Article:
In what could be considered a call to action for Long Island Muslims, a prominent Imam from Egypt on Friday encouraged the congregation at a Westbury mosque to rise above the challenges facing the community amid a rise of both Islamophobia and extremism.
“We know as good practicing Muslims we should not bury our heads in the sand,” Sheikh Ibrahim Negm, visiting scholar from Al Azhar University in Cairo, Egypt, told the congregation at the Islamic Center of Long Island during his sermon on Friday. “Rather, we should rise to meet the difficult challenges we are facing.”
Negm, an advisor to the Grand Mufti of Egypt, has headlined a three-day lecture series at the ICLI this week that concludes Saturday night.
Titled “Upholding Moderation & Resisting Radicalization,” the series hopes to reach out to young people and anyone else in the community disheartened by anti-Muslim rhetoric whipping through the media and American politics.
The ICLI, which last year launched an interfaith institute, has spearheaded efforts to address Islamophobia with educational services and events that focus on religious solidarity. The mosque has also been instrumental in addressing misconceptions about the religion and has vocally condemned attacks by bloodthirsty extremists groups like the self-proclaimed Islamic State.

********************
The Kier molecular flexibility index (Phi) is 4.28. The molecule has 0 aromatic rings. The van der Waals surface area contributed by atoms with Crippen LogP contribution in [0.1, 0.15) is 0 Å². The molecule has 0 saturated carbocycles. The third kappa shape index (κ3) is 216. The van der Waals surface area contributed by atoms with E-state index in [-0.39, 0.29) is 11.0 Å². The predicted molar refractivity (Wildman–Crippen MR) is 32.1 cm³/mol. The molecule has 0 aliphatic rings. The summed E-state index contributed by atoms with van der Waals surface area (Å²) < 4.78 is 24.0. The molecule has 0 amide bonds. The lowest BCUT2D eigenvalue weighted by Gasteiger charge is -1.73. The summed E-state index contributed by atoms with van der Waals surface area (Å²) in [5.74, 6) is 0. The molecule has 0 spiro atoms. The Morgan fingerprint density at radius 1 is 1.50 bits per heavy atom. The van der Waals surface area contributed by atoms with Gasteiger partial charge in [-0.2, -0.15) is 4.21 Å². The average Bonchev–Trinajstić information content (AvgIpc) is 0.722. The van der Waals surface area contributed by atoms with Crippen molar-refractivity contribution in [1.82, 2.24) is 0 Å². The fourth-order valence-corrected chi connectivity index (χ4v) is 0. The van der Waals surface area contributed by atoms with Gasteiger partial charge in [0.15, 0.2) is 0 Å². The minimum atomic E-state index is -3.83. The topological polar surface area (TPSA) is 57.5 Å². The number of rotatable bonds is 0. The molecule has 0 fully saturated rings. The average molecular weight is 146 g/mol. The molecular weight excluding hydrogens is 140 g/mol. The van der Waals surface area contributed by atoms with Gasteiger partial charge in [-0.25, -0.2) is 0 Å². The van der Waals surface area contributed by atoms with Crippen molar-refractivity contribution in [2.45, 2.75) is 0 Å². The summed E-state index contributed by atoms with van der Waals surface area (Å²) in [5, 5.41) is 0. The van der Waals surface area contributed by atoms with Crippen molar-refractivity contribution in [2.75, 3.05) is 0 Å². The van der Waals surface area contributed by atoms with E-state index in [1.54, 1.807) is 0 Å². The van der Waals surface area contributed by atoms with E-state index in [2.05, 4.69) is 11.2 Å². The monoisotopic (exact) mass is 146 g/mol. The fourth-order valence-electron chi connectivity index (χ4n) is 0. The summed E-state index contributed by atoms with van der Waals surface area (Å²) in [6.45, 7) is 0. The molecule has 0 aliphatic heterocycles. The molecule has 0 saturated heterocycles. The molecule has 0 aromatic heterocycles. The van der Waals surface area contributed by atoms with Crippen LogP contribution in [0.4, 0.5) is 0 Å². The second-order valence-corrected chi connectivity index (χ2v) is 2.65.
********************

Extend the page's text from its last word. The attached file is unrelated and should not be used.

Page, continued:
Muslims are often criticized for not doing enough to impede a person’s path toward radicalization. The ICLI is taking the proactive step of addressing the issue by empowering those within the community.
In an interview, Negm said the purpose of his sermon was to present a framework that the community can use to be more involved. He admitted that he does not have all the answers.
As someone who does not live in the community, Negm said, “I cannot suggest practical steps” but rather a “framework” that will guide congregants forward.
“We are facing…whether we are talking about this part of the world or globally, we are facing imminent challenges as Muslims,” Negm told the packed mosque.
He reminded Islam’s adherents that such speed bumps are ingrained in the religion—tests that every Muslim must confront.
“We shall be visited with trial and tribulations,” Negm said, citing the Koran. He added, “Life on this planet Earth is a testing ground.”
It’s normal for people to feel anguish over Islamophobic remarks, but it’s important not to fall into a state of despair, Negm explained.
“Don’t get overwhelmed by what we are going through,” he added.
Negm stopped short of instructing the community about how to act as a collective voice, opting instead to inspire change on a local level.
“Are we doing the homework or are we just passing the buck?” he asked, rhetorically. “We should take ownership of the situation we are experiencing and see what we can do.”
The third and final installment of the ICLI’s “Upholding Moderation & Resisting Radicalization” series is Saturday at 7:15 p.m. 835 Brush Hollow Rd., Westbury.